Moissan in 1886 by the electrolysis of pure anhydrous hydrofluoric acid containing dissolved potassium fluoride.
The perfectly anhydrous acid is a very volatile colourless liquid and is best obtained, according to G.
It can also be prepared in the anhydrous condition by passing a current of hydrogen over dry silver fluoride.
Potassium and sodium readily dissolve in the anhydrous acid with evolution of hydrogen and formation of x.
Natural sulphate occurs in an anhydrous condition as thenardite, Na2SO 4, at Tarapaca, Chile, and in the rock-salt deposits at Espartinas near Aranjuez, Spain.
When anhydrous it is a colourless opaque solid which melts at 310 °, and decomposes at about 110o°.
The bromide and iodide crystallize from hot solutions in anhydrous cubes; from solutions at ordinary temperatures in monoclinic prisms with 2H 2 O; and at low temperatures with 5H 2 O.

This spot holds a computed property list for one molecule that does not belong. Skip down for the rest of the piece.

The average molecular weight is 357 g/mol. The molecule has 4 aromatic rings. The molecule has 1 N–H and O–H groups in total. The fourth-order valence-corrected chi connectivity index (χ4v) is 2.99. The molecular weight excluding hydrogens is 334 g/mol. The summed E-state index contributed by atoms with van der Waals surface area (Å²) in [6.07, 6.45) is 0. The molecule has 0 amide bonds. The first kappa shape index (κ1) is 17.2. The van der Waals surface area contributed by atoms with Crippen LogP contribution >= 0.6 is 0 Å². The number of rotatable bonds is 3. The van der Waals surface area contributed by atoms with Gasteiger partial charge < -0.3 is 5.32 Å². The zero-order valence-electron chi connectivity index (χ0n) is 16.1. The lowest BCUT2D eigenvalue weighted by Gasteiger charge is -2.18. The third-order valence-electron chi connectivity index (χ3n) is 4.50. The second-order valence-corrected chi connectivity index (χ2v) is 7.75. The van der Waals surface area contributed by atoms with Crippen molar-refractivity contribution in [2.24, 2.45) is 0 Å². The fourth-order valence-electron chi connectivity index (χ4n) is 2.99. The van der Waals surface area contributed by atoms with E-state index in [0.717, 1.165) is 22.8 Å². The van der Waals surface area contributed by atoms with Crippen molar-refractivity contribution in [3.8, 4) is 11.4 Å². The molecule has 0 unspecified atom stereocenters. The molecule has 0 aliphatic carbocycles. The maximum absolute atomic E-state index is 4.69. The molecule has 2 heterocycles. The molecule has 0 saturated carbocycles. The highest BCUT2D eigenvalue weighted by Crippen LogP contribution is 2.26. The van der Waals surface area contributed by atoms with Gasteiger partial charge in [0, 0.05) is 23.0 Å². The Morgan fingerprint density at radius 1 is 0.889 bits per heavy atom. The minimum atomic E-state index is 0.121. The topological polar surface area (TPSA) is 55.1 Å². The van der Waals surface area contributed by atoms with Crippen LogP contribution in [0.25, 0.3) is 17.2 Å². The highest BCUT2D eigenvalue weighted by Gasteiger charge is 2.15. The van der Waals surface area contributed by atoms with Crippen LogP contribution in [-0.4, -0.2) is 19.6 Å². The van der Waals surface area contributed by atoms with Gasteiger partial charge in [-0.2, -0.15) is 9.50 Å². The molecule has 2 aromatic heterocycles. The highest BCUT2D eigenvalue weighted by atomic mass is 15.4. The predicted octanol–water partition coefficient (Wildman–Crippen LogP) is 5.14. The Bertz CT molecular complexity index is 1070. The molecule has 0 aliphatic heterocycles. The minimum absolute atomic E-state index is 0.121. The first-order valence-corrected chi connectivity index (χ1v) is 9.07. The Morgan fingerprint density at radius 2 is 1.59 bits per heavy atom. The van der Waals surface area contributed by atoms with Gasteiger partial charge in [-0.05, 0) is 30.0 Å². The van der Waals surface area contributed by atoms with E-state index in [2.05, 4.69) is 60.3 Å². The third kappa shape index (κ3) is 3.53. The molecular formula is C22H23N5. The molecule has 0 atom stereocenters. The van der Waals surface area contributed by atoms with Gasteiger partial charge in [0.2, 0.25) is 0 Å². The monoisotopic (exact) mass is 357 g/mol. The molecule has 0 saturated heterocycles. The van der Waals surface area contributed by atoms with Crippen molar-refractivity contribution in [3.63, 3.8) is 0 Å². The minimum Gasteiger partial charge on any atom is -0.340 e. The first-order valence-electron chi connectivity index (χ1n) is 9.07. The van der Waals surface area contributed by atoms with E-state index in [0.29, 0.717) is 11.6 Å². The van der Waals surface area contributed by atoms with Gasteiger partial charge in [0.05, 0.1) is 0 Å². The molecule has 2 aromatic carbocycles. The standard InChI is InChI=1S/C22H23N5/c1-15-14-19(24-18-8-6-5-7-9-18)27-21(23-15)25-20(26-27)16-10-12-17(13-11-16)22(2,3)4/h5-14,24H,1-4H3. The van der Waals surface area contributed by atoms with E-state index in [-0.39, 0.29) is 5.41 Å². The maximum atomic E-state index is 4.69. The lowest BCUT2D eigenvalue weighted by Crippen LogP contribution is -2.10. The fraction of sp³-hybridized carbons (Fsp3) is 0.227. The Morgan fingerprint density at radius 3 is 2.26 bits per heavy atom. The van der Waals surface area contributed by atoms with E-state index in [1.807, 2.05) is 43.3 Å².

The anhydrous salt may be prepared by heating a saturated solution of the hydrated salt.
The anhydrous salt is a colourless powder or porous mass, having an alkaline taste and reaction.
The very beautiful (anhydrous) crystals have the habit of a double six-sided pyramid, but really belong to the rhombic system.
In making the acid by this process benzaldehyde, acetic anhydride and anhydrous sodium acetate are heated for some hours to about 180 C., the resulting product is made alkaline with sodium carbonate, and any excess of benzaldehyde removed by a current of steam.
Anhydrous acetic acid - glacial acetic acid - is a leafy crystalline mass melting at 16.7° C., and possessing an exceedingly pungent smell.